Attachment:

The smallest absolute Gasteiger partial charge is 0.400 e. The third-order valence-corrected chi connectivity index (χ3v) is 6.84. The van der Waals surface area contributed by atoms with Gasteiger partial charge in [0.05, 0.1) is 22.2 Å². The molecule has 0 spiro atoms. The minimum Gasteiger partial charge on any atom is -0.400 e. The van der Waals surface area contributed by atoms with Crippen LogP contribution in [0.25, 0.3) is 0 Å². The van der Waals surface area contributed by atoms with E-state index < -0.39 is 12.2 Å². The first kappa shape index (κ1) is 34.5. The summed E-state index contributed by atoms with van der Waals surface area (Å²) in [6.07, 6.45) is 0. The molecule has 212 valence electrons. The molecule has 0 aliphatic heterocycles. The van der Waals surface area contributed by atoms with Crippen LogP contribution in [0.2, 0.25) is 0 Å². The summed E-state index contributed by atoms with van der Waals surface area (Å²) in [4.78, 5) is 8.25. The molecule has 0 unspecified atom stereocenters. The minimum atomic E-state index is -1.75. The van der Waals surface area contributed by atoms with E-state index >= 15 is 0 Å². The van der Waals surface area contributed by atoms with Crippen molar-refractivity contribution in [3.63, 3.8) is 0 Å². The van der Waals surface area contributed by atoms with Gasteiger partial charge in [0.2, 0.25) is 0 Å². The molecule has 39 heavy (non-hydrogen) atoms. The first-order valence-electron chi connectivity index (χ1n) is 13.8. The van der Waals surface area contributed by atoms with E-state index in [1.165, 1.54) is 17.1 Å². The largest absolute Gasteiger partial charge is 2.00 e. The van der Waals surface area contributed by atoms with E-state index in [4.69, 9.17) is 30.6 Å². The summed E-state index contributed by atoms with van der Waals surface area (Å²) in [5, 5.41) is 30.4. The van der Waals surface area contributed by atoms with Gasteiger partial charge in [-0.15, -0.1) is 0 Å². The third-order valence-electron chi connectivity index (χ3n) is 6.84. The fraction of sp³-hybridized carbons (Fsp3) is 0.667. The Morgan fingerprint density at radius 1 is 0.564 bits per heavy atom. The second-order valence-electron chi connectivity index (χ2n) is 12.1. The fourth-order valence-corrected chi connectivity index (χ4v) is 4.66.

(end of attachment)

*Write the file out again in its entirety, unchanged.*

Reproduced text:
The smallest absolute Gasteiger partial charge is 0.400 e. The third-order valence-corrected chi connectivity index (χ3v) is 6.84. The van der Waals surface area contributed by atoms with Gasteiger partial charge in [0.05, 0.1) is 22.2 Å². The molecule has 0 spiro atoms. The minimum Gasteiger partial charge on any atom is -0.400 e. The van der Waals surface area contributed by atoms with Crippen LogP contribution in [0.25, 0.3) is 0 Å². The van der Waals surface area contributed by atoms with E-state index < -0.39 is 12.2 Å². The first kappa shape index (κ1) is 34.5. The summed E-state index contributed by atoms with van der Waals surface area (Å²) in [6.07, 6.45) is 0. The molecule has 212 valence electrons. The molecule has 0 aliphatic heterocycles. The van der Waals surface area contributed by atoms with Crippen LogP contribution in [0.2, 0.25) is 0 Å². The summed E-state index contributed by atoms with van der Waals surface area (Å²) in [4.78, 5) is 8.25. The molecule has 0 unspecified atom stereocenters. The minimum atomic E-state index is -1.75. The van der Waals surface area contributed by atoms with E-state index >= 15 is 0 Å². The van der Waals surface area contributed by atoms with Crippen molar-refractivity contribution in [3.63, 3.8) is 0 Å². The van der Waals surface area contributed by atoms with Gasteiger partial charge in [0.2, 0.25) is 0 Å². The molecule has 39 heavy (non-hydrogen) atoms. The first-order valence-electron chi connectivity index (χ1n) is 13.8. The van der Waals surface area contributed by atoms with E-state index in [1.165, 1.54) is 17.1 Å². The largest absolute Gasteiger partial charge is 2.00 e. The van der Waals surface area contributed by atoms with E-state index in [4.69, 9.17) is 30.6 Å². The summed E-state index contributed by atoms with van der Waals surface area (Å²) in [5, 5.41) is 30.4. The van der Waals surface area contributed by atoms with Gasteiger partial charge in [-0.15, -0.1) is 0 Å². The third-order valence-electron chi connectivity index (χ3n) is 6.84. The fraction of sp³-hybridized carbons (Fsp3) is 0.667. The Morgan fingerprint density at radius 1 is 0.564 bits per heavy atom. The second-order valence-electron chi connectivity index (χ2n) is 12.1. The fourth-order valence-corrected chi connectivity index (χ4v) is 4.66.